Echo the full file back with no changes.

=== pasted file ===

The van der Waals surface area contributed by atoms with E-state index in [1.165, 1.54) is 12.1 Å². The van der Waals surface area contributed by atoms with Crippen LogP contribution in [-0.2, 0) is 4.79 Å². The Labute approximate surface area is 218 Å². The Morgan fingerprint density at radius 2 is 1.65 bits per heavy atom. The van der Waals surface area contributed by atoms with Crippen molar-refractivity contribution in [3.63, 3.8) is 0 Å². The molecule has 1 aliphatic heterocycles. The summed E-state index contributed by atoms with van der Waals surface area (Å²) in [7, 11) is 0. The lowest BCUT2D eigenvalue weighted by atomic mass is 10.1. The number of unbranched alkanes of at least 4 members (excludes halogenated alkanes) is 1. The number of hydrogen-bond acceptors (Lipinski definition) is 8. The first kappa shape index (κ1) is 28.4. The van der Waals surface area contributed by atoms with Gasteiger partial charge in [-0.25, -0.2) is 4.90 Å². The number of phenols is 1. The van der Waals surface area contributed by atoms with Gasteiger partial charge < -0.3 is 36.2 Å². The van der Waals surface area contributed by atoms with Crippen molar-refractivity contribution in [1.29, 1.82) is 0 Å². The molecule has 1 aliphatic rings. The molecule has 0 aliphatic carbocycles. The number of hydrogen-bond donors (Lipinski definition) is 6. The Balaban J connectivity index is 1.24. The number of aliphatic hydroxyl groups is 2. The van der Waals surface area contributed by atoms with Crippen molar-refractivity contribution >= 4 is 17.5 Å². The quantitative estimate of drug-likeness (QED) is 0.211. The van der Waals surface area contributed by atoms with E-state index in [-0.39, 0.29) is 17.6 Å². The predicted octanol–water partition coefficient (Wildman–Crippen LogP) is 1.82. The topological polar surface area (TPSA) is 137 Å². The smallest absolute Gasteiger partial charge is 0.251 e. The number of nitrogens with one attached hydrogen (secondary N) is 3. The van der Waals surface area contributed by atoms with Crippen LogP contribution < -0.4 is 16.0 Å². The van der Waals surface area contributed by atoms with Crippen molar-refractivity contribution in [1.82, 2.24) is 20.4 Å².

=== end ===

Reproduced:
The van der Waals surface area contributed by atoms with E-state index in [1.165, 1.54) is 12.1 Å². The van der Waals surface area contributed by atoms with Crippen LogP contribution in [-0.2, 0) is 4.79 Å². The Labute approximate surface area is 218 Å². The Morgan fingerprint density at radius 2 is 1.65 bits per heavy atom. The van der Waals surface area contributed by atoms with Crippen molar-refractivity contribution in [3.63, 3.8) is 0 Å². The molecule has 1 aliphatic heterocycles. The summed E-state index contributed by atoms with van der Waals surface area (Å²) in [7, 11) is 0. The lowest BCUT2D eigenvalue weighted by atomic mass is 10.1. The number of unbranched alkanes of at least 4 members (excludes halogenated alkanes) is 1. The number of hydrogen-bond acceptors (Lipinski definition) is 8. The first kappa shape index (κ1) is 28.4. The van der Waals surface area contributed by atoms with Gasteiger partial charge in [-0.25, -0.2) is 4.90 Å². The number of phenols is 1. The van der Waals surface area contributed by atoms with Gasteiger partial charge < -0.3 is 36.2 Å². The van der Waals surface area contributed by atoms with Crippen molar-refractivity contribution in [1.29, 1.82) is 0 Å². The molecule has 1 aliphatic rings. The molecule has 0 aliphatic carbocycles. The number of hydrogen-bond donors (Lipinski definition) is 6. The Balaban J connectivity index is 1.24. The number of aliphatic hydroxyl groups is 2. The van der Waals surface area contributed by atoms with Crippen molar-refractivity contribution >= 4 is 17.5 Å². The quantitative estimate of drug-likeness (QED) is 0.211. The van der Waals surface area contributed by atoms with E-state index in [-0.39, 0.29) is 17.6 Å². The predicted octanol–water partition coefficient (Wildman–Crippen LogP) is 1.82. The topological polar surface area (TPSA) is 137 Å². The smallest absolute Gasteiger partial charge is 0.251 e. The number of nitrogens with one attached hydrogen (secondary N) is 3. The van der Waals surface area contributed by atoms with Crippen LogP contribution < -0.4 is 16.0 Å². The van der Waals surface area contributed by atoms with Crippen molar-refractivity contribution in [1.82, 2.24) is 20.4 Å².